The full content of Annals is available to subscribers

Subscribe/Learn More  >
Editorials |

Naps and Drugs To Combat Fatigue and Sleepiness

Christian Guilleminault, MD, BiolD; and Kannan Ramar, MD
[+] Article, Author, and Disclosure Information

From Stanford University Sleep Medicine Program, Stanford, CA 94305.

Potential Financial Conflicts of Interest: None disclosed.

Requests for Single Reprints: Christian Guilleminault, MD, BiolD, Stanford University Sleep Disorders Clinic, 401 Obarry Road, Stanford, CA 94305.

Current Author Addresses: Drs. Guilleminault and Ramar: Stanford University Sleep Disorders Clinic, 401 Quarry Road, Stanford, CA 94305.

Ann Intern Med. 2006;144(11):856-857. doi:10.7326/0003-4819-144-11-200606060-00012
Text Size: A A A

The United States is progressing toward a 24-hour society as it grows dependent on shift work to meet the demands for increased productivity in the global economy. Consequently, sleep deprivation is a growing problem in the workplace. Sleepiness in shift and night work is as severe a problem as that of insomnia and is said to affect 75% of shift and night workers (1). It can cause disruptions in everyday function, including psychosocial distress, decreased cognitive performance, increased risk-taking behavior, and inappropriate decision making (2). Many industries have established specific rules to prevent performance impairment caused by long working hours, sleep restriction, and circadian dyschronosis.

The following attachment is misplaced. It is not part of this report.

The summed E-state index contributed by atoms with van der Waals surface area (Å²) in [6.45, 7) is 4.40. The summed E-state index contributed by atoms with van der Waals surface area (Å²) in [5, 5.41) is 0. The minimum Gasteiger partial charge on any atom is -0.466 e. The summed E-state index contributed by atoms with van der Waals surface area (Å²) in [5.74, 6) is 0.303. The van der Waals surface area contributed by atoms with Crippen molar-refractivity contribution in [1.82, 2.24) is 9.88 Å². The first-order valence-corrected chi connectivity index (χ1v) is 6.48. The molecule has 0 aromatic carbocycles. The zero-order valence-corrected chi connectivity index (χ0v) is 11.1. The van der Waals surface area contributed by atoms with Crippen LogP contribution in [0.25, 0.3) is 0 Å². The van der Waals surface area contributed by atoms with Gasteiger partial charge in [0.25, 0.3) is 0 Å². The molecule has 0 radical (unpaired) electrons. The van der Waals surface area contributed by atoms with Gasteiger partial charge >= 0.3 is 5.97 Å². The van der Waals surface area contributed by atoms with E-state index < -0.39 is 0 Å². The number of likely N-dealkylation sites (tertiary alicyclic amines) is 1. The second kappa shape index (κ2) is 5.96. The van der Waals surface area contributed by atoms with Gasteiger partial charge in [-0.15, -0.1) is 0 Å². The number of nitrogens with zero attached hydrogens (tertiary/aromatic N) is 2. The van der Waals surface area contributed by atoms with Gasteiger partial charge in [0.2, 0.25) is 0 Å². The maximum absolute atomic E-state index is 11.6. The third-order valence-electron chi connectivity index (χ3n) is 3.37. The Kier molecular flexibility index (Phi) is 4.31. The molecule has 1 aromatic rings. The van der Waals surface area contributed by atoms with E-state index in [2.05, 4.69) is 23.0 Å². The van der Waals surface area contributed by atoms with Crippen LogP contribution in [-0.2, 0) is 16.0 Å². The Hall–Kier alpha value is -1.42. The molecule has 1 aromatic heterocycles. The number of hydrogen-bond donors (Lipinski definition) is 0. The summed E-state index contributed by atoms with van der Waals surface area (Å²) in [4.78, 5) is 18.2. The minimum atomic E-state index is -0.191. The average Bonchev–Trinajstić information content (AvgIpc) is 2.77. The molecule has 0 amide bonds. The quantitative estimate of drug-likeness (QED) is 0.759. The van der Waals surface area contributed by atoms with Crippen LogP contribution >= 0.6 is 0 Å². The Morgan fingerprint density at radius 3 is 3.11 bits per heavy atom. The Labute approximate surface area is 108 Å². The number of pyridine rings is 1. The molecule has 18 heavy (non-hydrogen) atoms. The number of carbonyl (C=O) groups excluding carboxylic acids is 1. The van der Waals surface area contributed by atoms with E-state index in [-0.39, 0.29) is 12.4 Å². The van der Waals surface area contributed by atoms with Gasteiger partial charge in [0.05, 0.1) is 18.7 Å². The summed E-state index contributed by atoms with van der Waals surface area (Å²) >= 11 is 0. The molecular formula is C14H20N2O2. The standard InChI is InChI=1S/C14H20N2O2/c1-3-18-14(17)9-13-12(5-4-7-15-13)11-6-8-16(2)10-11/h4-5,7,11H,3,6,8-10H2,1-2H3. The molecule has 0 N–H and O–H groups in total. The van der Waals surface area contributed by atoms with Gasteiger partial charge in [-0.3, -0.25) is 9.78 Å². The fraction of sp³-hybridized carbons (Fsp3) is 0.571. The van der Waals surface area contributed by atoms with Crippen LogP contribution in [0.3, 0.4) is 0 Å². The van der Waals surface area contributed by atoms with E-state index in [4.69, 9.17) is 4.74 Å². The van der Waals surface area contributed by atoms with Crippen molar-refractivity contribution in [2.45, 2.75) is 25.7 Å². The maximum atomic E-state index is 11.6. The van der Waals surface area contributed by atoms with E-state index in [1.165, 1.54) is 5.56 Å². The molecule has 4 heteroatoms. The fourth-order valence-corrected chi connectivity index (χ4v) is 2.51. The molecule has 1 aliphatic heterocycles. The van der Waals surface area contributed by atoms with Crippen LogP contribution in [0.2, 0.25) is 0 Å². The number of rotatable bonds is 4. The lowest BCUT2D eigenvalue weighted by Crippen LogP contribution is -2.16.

First Page Preview

View Large
First page PDF preview





Citing articles are presented as examples only. In non-demo SCM6 implementation, integration with CrossRef’s "Cited By" API will populate this tab (http://www.crossref.org/citedby.html).


Submit a Comment/Letter
Submit a Comment/Letter

Summary for Patients

Clinical Slide Sets

Terms of Use

The In the Clinic® slide sets are owned and copyrighted by the American College of Physicians (ACP). All text, graphics, trademarks, and other intellectual property incorporated into the slide sets remain the sole and exclusive property of the ACP. The slide sets may be used only by the person who downloads or purchases them and only for the purpose of presenting them during not-for-profit educational activities. Users may incorporate the entire slide set or selected individual slides into their own teaching presentations but may not alter the content of the slides in any way or remove the ACP copyright notice. Users may make print copies for use as hand-outs for the audience the user is personally addressing but may not otherwise reproduce or distribute the slides by any means or media, including but not limited to sending them as e-mail attachments, posting them on Internet or Intranet sites, publishing them in meeting proceedings, or making them available for sale or distribution in any unauthorized form, without the express written permission of the ACP. Unauthorized use of the In the Clinic slide sets will constitute copyright infringement.


Buy Now for $32.00

to gain full access to the content and tools.

Want to Subscribe?

Learn more about subscription options

Related Articles
Related Point of Care
Topic Collections
PubMed Articles
Forgot your password?
Enter your username and email address. We'll send you a reminder to the email address on record.